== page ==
Andre Broadous only got a short taste of what it’s like playing in Washington-Grizzly Stadium, but the abbreviated indoctrination to No. 15 Montana’s home field was enough to discover its formidable atmosphere.
“We’ve played in some loud places,” Cal Poly’s junior quarterback said, “but I think Montana is definitely the loudest. All my games have been away games, so hopefully the crowd noise, I’ve just gotten used to it.”
Broadous leads the Mustangs (0-1) into Missoula, Mont., today a much different player than he showed in a couple of fumble-prone snaps as an injury replacement two years ago.
Not counting some mop-up duty in the previous week’s victory over Sacramento State that season, subbing in for injured Tony Smith in a close game between ranked opponents made for a hard debut for a redshirt freshman.
“The circumstances there were unfortunate because the crowd noise was tough,” Cal Poly head coach Tim Walsh said. “Secondly, he was a redshirt freshman. It was also 15 degrees with the wind-chill factor. There were a lot of things that were anti-him, and we got into a situation where I didn’t feel comfortable leaving him in if he wasn’t going to have some success.”
With Smith eventually out of the game for good with a thigh bruise, Walsh bypassed Broadous for third-team quarterback Harlan Prather for the remainder of what turned out to be a 35-23 loss after Broadous had trouble getting plays off.
“I think he’s a completely different guy now,” Walsh said. “His confidence level, his command of the offense, the command of our team, all those things, that’s who Andre Broadous is today, two years later, so I’m expecting him to have a big, big game.”
Said Broadous: “The offense trusts me. The coaches trust me now. Just getting repetitions through the years has built confidence in myself.”
Cal Poly is also doing more to tailor the offense to Broadous’ strengths, putting the scrambler in the shotgun on occasion and utilizing a hand-signal based no-huddle offense that could come in handy against the high decibel levels of Washington-Grizzly Stadium.
Montana has also undergone somewhat of an offensive transformation, though the Grizzlies (0-1) were overmatched in last week’s 42-16 loss to Tennessee.
Once feared for a downhill running attack behind a massive offensive line, second-year head coach Robin Pflugrad, who overlapped coaching at Oregon during Chip Kelly’s first couple years installing his spread attack, has the Grizzlies playing more fast-paced.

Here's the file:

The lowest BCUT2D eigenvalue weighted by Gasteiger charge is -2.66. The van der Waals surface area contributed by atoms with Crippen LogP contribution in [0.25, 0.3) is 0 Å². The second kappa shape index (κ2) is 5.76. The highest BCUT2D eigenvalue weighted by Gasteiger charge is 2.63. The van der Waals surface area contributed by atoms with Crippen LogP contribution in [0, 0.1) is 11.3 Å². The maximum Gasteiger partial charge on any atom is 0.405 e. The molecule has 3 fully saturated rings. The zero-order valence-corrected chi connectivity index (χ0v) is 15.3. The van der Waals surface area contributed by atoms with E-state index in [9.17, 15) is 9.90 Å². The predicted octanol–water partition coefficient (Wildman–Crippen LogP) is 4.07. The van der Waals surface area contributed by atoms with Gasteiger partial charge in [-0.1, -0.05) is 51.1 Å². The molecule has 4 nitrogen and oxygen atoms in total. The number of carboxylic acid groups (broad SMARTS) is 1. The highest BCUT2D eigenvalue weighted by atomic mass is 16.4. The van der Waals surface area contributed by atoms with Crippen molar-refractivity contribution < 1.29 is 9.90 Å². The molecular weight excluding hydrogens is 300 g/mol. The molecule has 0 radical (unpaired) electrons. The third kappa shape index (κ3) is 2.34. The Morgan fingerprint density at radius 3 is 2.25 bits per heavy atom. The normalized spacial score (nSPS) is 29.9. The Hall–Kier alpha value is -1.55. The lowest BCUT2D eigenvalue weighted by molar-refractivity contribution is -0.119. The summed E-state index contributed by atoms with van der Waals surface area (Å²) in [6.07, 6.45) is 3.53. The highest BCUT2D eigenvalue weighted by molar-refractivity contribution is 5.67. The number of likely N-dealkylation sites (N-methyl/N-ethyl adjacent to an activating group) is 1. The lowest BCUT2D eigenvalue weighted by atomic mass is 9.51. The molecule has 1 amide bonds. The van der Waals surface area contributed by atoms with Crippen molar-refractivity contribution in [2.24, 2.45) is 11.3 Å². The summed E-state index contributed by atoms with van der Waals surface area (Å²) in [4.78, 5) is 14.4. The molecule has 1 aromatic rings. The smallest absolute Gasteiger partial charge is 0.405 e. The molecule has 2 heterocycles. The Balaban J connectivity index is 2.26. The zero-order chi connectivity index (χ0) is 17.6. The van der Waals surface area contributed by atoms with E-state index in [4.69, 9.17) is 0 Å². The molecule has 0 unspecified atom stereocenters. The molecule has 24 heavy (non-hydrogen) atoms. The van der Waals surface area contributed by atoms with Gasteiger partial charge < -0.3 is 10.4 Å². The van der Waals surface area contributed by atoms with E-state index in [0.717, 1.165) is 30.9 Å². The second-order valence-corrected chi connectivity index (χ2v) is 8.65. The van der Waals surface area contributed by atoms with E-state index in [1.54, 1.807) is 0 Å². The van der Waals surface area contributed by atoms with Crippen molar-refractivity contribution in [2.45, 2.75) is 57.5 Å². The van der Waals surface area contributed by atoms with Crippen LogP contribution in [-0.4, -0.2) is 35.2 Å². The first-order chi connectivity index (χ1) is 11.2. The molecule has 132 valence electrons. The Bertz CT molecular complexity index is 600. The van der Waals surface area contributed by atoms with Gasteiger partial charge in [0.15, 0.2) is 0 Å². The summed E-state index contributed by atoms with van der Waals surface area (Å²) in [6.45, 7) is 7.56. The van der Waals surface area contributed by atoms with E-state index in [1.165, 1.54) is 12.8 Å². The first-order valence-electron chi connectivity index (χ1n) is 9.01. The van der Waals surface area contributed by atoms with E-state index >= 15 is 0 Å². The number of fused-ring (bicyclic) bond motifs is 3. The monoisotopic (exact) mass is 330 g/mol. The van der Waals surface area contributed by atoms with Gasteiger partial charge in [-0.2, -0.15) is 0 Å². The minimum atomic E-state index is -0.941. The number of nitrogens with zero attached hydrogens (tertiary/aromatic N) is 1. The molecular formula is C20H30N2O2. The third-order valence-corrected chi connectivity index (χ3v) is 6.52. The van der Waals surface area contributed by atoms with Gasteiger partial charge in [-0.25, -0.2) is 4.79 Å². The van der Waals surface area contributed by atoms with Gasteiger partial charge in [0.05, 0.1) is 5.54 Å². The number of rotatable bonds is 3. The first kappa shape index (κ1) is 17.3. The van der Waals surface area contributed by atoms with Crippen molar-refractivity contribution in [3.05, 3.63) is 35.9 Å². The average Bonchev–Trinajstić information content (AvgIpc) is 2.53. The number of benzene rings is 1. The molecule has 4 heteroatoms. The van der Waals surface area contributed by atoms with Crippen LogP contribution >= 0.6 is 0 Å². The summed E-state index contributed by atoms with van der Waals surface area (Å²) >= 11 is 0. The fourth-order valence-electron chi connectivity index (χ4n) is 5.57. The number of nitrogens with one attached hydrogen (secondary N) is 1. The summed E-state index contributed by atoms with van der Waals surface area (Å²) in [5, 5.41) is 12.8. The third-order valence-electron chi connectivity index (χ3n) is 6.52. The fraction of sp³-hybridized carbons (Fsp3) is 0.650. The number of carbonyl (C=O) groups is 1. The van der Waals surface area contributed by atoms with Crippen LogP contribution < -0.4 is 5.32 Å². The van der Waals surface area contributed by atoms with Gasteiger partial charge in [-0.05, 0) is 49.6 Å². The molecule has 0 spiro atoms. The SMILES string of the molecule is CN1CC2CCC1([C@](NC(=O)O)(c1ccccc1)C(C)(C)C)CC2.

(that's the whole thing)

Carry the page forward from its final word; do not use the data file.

The line is still monstrous. Walsh said it will be bigger than the experienced San Diego State line that paved the way for 289 yards rushing in last week’s season-opening 49-21 victory.
“I think it’s going to be the same type of battle,” Mustangs senior nose guard Erich Klemme said. “It’s definitely going to be a war inside, and that’s what you expect with Montana.”
Though the word “spread” makes some think of a wide-open passing attack, Walsh said the game will go to whichever team can run more efficiently.
“Montana wants to run the ball behind those big ol’ offensive linemen,” Walsh said. “It doesn’t mean they’re not going to come out and play-action us on the first play of the game or they’re not going to do a great job in the screen game.
“We’re going to have to be able to deal with their size and strength up front. We’re going to have to stop their run game, like they’re going to have to stop our run game and not let big plays happen in the pass game.”
Though San Diego State passed for four touchdowns last week, Cal Poly’s ultimate undoing was sophomore running back Ronnie Hillman, who had 189 yards and two scores.
That led the Mustangs to pay more attention to the line of scrimmage and forced their defensive backfield to play on its heels in the passing game.
Walsh didn’t chalk up the defensive performance against Hillman and the Aztecs completely to the fact a smaller Football Championship Subdivision team was facing a bigger Bowl Subdivision counterpart.
And he’s determined not to let a repeat episode take place against a future Big Sky Conference counterpart.
“We spent a lot of time on tackling this week,” Walsh said. “Last week, a lot of the yards were after opportunities to tackle him for 2, 3, sometimes no gain. We missed tackles at the line of scrimmage or 4 yards deep that he turned into a big run.”